And then think of the fruitfulness described in these verses from Amos and the already fulfillment we have today. There is much fruit and bounty we as Christians’ already experience in the new covenant in this present age. The parable of the sower spoke of the fruitfulness true believers have, thirty-fold, sixty-fold, and hundred-fold. Galatians 5:22 speaks of the fruit of the Spirit believers have here and now. And the fruitfulness in Amos is one example of the overall greater blessedness that’s prophesied in other passages about the restoration. Well, we see for example that stated in Ephesians 1:3 that already Christians have every spiritual blessing in the heavenly places in Christ Jesus.

So, we can see so much of this promised gathering and planting and prosperity has already begun in the new covenant with Christ’s first coming. But we can also see that it’s grandest fulfillment won’t happen until Christ comes again. That’s the final climax of our hope. Hebrews 9:28 speaks of how Christians are those who are waiting for Christ to come and bring us our salvation. Even though we already call ourselves saved, there’s something Christians still wait for in terms of salvation. Galatians 1:4 talks about that in terms that Jesus will be rescuing us from the present evil age. Similarly, 1 Timothy 6:19 says that the Christian right now is laying up treasure for the coming age, so that they may take hold of the life that is truly life. This obviously shows that these prophecies like here in Amos ultimately look beyond any sort of earthly fulfillment in this age. They will find their real fulfillment in the age to come. Like how Jesus promises his disciples in Mark 10:30 that Christians in this life will even receive various physical blessings, yet in this age he says those blessings will come with persecutions. Jesus then points them to the age to come. That’s when these prophecies about restoration come to their full realization. For example, we see the completion of his gathering in Matthew 24:30 when he comes again in the clouds, at the trumpet sound, and then gathers his elect from the four corners of the earth. He will then usher us into the new creation.

So, these restoration prophecies look forward to the new heavens and the new earth with that new Jerusalem come down out of heaven. If these are fulfilled in any other way, they fall short of their fulfillment. But when we realize that that’s when they are ultimately fulfilled, we see how literal these fulfillments really are! When the age to come is ushered in, that’s when the words of Revelation 11:15 will be sounded, saying, “The kingdoms of this world have become the kingdoms of our Lord and of His Christ, and He shall reign forever and ever!” That’s the fulfillment of the messianic and kingdom prophecies attached to these restoration passages. Revelation 21-22, then give us such a wonderful picture of that age to come. 21:4, “And God will wipe away every tear from their eyes; there shall be no more death, nor sorrow, nor crying. There shall be no more pain, for the former things have passed away.” In terms of the bounty of harvest predicted in this passage of Amos, remember what Revelation 22:4 says, that there will be in the age to come, the river of life, with the tree of life, which will bear twelve fruits, which will yield its fruit every month, and its leaves will be for our healing. And even the Gentiles who’ve been included are found there in Revelation. Revelation 21:24, speaking of New Jerusalem, it says, “And the nations of those who are saved shall walk in its light, and the kings of the earth bring their glory and honor into it.”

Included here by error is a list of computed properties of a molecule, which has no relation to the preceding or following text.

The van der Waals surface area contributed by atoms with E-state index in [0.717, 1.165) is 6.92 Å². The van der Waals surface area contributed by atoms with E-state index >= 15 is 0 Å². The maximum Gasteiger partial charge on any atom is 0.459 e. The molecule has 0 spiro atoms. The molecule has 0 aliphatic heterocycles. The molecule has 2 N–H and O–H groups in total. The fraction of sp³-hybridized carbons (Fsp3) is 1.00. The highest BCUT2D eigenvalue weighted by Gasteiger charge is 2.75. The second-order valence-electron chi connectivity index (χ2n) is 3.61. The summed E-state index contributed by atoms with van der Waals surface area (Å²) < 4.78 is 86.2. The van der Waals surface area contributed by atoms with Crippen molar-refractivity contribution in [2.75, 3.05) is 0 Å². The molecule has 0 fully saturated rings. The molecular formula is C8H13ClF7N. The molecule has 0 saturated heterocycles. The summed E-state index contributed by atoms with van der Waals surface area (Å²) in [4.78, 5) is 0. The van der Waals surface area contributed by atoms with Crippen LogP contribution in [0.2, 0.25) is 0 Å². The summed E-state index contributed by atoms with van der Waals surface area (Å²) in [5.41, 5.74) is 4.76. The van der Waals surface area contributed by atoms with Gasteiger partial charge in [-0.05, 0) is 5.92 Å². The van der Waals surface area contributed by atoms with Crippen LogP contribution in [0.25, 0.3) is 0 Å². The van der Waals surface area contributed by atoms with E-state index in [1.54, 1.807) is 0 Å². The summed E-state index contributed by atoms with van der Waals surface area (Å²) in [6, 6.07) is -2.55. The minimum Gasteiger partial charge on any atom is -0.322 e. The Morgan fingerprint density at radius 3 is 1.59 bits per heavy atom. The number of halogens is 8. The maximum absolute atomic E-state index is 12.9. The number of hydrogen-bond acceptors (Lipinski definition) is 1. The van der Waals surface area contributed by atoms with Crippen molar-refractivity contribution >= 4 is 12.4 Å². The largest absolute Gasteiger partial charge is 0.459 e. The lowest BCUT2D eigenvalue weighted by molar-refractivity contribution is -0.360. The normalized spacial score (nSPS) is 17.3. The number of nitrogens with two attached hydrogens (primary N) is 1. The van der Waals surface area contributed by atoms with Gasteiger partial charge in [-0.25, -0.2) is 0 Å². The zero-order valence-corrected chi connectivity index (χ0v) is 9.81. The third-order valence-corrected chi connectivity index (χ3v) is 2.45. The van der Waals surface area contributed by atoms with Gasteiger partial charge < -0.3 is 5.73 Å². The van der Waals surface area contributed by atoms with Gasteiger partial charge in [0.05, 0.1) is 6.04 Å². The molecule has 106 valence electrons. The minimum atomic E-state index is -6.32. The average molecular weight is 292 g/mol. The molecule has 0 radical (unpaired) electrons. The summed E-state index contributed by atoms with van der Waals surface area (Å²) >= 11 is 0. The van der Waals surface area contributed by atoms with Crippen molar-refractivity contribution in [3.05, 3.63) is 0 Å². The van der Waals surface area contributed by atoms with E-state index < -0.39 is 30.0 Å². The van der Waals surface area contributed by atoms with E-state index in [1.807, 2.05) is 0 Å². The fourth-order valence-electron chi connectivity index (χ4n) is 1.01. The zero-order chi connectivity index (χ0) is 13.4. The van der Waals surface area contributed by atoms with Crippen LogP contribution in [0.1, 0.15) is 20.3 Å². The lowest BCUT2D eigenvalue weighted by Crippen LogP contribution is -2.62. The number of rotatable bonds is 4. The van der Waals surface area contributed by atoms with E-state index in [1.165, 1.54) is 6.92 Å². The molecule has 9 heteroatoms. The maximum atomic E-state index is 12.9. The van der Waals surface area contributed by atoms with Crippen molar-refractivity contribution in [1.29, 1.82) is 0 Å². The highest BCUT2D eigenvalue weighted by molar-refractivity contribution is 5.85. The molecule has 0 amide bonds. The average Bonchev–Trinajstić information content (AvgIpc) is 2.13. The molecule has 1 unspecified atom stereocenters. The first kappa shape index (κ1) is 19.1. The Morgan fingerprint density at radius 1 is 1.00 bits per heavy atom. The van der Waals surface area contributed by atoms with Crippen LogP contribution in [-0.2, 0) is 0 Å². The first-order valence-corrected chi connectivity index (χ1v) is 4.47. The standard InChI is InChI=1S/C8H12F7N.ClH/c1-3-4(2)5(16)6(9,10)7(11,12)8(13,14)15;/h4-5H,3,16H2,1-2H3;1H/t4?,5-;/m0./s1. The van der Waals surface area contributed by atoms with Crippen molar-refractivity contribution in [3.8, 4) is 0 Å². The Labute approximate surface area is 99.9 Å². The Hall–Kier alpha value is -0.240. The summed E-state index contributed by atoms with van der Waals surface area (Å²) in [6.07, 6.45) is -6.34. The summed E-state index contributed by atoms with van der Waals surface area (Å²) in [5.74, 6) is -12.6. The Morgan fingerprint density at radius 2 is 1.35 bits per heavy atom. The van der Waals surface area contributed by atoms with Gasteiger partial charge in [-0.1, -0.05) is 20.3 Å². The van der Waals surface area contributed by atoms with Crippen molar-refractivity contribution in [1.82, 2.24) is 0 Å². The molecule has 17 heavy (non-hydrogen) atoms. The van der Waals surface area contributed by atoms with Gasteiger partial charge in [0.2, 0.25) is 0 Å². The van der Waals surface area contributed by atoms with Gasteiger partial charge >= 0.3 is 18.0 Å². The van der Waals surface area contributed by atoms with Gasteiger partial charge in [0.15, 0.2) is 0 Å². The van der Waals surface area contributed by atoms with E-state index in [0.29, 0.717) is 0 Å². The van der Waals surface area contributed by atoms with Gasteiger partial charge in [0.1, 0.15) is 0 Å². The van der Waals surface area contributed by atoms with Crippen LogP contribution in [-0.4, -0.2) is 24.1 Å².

I hope you see my point. This passage of restoration in Amos has begun to be fulfilled with Jesus’ first coming. He came bringing a restored-yet-better Davidic kingdom and calls people to become a part of it by being baptized into his name and becoming a disciple in his church. We then get to take part in the continued gathering of his lost sheep into his kingdom, here and now. And one day he will return to bring all these promises to their full potential when he makes all things new and sets up his kingdom in a glorious, new earthly paradise for time into eternity.

This is the Christian hope. Amos delivered hope to those who would be the remnant of Israel. And this hope now comes even to Gentiles who’ve been included into this hope through Jesus Christ. We’ve been grafted into this hope. May we rejoice in this hope and live in light of it. You know, in this book so full of judgment, it ends with hope. And I especially see that hope in the very last word in the book. The very last word is translated with two words in English. Your God. That’s the promise throughout the Bible. God has desired to have a people special unto himself. That he would be there God and they would be his people. That’s all ever what Israel under the old covenant was to be. But due to man’s struggle with sin, we needed a savior to ultimately realize that. And that’s what the age to come will be all about. Revelation 21:3, “Behold, the dwelling place of God is with man. He will dwell with them, and they will be his people, and God himself will be with them as their God.” The last word given in Amos in a book full of such bad news is this good news that God still has a plan for his people, that he would be their God. And that’s what our relationship is with God in Christ. He’s our God.

I love how this passage says we get there. It’s God’s work that’s highlighted here. It doesn’t highlight man’s work. Verse 14, God says, “I will restore”. Verse 15, God says, “I will plant them” in “the land that I have given them.” It’s God’s initiative and work that makes possible our salvation. These last few words were good news back then and still good news today! Let us live in light of this gospel hope of God’s salvation still today. Amen.

Copyright © 2018 Rev. W. Reid Hankins, M.Div.
All Rights Reserved.